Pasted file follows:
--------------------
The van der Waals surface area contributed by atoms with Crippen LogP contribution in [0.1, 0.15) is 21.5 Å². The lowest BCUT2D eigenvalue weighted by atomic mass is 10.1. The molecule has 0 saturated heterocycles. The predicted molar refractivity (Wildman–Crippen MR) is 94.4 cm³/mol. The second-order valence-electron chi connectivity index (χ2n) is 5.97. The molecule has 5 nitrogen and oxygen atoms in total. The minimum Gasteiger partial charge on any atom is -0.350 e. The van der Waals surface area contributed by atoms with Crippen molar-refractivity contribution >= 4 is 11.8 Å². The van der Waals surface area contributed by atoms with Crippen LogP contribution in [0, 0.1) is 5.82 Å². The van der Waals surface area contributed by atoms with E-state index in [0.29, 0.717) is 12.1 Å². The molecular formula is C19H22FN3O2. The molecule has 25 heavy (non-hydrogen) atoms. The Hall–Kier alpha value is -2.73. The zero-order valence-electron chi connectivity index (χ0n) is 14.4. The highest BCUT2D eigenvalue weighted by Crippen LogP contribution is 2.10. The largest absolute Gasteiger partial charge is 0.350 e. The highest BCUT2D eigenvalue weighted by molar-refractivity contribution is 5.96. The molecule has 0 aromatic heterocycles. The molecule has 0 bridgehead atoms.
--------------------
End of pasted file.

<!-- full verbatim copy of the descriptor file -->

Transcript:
The van der Waals surface area contributed by atoms with Crippen LogP contribution in [0.1, 0.15) is 21.5 Å². The lowest BCUT2D eigenvalue weighted by atomic mass is 10.1. The molecule has 0 saturated heterocycles. The predicted molar refractivity (Wildman–Crippen MR) is 94.4 cm³/mol. The second-order valence-electron chi connectivity index (χ2n) is 5.97. The molecule has 5 nitrogen and oxygen atoms in total. The minimum Gasteiger partial charge on any atom is -0.350 e. The van der Waals surface area contributed by atoms with Crippen molar-refractivity contribution >= 4 is 11.8 Å². The van der Waals surface area contributed by atoms with Crippen LogP contribution in [0, 0.1) is 5.82 Å². The van der Waals surface area contributed by atoms with E-state index in [0.29, 0.717) is 12.1 Å². The molecular formula is C19H22FN3O2. The molecule has 25 heavy (non-hydrogen) atoms. The Hall–Kier alpha value is -2.73. The zero-order valence-electron chi connectivity index (χ0n) is 14.4. The highest BCUT2D eigenvalue weighted by Crippen LogP contribution is 2.10. The largest absolute Gasteiger partial charge is 0.350 e. The highest BCUT2D eigenvalue weighted by molar-refractivity contribution is 5.96. The molecule has 0 aromatic heterocycles. The molecule has 0 bridgehead atoms.